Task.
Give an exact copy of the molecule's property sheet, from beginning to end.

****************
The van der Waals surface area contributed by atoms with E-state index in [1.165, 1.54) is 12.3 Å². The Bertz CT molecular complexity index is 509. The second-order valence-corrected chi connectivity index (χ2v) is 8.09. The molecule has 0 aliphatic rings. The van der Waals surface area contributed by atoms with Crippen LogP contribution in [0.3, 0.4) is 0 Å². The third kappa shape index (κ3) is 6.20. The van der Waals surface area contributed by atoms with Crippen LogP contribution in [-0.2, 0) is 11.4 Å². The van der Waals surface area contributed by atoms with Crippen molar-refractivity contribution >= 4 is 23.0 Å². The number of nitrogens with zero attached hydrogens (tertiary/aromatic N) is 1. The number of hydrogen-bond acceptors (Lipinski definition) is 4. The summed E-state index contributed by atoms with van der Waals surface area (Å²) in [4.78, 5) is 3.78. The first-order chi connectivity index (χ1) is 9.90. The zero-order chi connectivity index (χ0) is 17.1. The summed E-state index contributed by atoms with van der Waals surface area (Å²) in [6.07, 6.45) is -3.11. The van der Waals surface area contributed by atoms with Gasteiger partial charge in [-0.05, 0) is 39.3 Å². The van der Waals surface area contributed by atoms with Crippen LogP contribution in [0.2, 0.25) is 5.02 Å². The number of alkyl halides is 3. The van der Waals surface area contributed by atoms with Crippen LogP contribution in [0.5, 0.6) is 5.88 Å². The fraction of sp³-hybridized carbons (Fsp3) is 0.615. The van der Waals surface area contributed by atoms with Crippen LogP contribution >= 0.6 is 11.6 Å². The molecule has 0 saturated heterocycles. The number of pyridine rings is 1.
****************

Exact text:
The van der Waals surface area contributed by atoms with E-state index in [1.165, 1.54) is 12.3 Å². The Bertz CT molecular complexity index is 509. The second-order valence-corrected chi connectivity index (χ2v) is 8.09. The molecule has 0 aliphatic rings. The van der Waals surface area contributed by atoms with Crippen LogP contribution in [0.3, 0.4) is 0 Å². The third kappa shape index (κ3) is 6.20. The van der Waals surface area contributed by atoms with Crippen LogP contribution in [-0.2, 0) is 11.4 Å². The van der Waals surface area contributed by atoms with Crippen molar-refractivity contribution >= 4 is 23.0 Å². The number of nitrogens with zero attached hydrogens (tertiary/aromatic N) is 1. The number of hydrogen-bond acceptors (Lipinski definition) is 4. The summed E-state index contributed by atoms with van der Waals surface area (Å²) in [4.78, 5) is 3.78. The first-order chi connectivity index (χ1) is 9.90. The zero-order chi connectivity index (χ0) is 17.1. The summed E-state index contributed by atoms with van der Waals surface area (Å²) in [6.07, 6.45) is -3.11. The van der Waals surface area contributed by atoms with Gasteiger partial charge in [-0.05, 0) is 39.3 Å². The van der Waals surface area contributed by atoms with Crippen LogP contribution in [0.2, 0.25) is 5.02 Å². The number of alkyl halides is 3. The van der Waals surface area contributed by atoms with Crippen LogP contribution in [0.5, 0.6) is 5.88 Å². The fraction of sp³-hybridized carbons (Fsp3) is 0.615. The van der Waals surface area contributed by atoms with Crippen LogP contribution >= 0.6 is 11.6 Å². The molecule has 0 saturated heterocycles. The number of pyridine rings is 1.